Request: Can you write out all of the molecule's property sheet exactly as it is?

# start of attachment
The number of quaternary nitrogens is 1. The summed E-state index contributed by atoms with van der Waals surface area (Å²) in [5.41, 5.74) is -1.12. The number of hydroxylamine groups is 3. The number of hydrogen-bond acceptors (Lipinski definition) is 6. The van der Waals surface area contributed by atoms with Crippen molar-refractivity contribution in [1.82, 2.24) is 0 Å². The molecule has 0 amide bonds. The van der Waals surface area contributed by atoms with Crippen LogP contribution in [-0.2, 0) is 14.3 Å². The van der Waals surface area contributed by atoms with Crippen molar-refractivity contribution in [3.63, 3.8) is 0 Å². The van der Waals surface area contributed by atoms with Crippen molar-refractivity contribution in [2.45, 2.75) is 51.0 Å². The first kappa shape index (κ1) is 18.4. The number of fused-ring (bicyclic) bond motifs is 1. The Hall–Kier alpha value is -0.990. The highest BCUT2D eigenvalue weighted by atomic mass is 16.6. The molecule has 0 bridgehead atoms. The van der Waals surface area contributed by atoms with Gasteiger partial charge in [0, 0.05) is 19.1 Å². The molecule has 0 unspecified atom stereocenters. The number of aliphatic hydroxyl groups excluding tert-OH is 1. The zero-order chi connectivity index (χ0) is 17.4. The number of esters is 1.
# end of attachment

The number of quaternary nitrogens is 1. The summed E-state index contributed by atoms with van der Waals surface area (Å²) in [5.41, 5.74) is -1.12. The number of hydroxylamine groups is 3. The number of hydrogen-bond acceptors (Lipinski definition) is 6. The van der Waals surface area contributed by atoms with Crippen molar-refractivity contribution in [1.82, 2.24) is 0 Å². The molecule has 0 amide bonds. The van der Waals surface area contributed by atoms with Crippen LogP contribution in [-0.2, 0) is 14.3 Å². The van der Waals surface area contributed by atoms with Crippen molar-refractivity contribution in [3.63, 3.8) is 0 Å². The van der Waals surface area contributed by atoms with Crippen molar-refractivity contribution in [2.45, 2.75) is 51.0 Å². The first kappa shape index (κ1) is 18.4. The number of fused-ring (bicyclic) bond motifs is 1. The Hall–Kier alpha value is -0.990. The highest BCUT2D eigenvalue weighted by atomic mass is 16.6. The molecule has 0 bridgehead atoms. The van der Waals surface area contributed by atoms with Gasteiger partial charge in [0, 0.05) is 19.1 Å². The molecule has 0 unspecified atom stereocenters. The number of aliphatic hydroxyl groups excluding tert-OH is 1. The zero-order chi connectivity index (χ0) is 17.4. The number of esters is 1.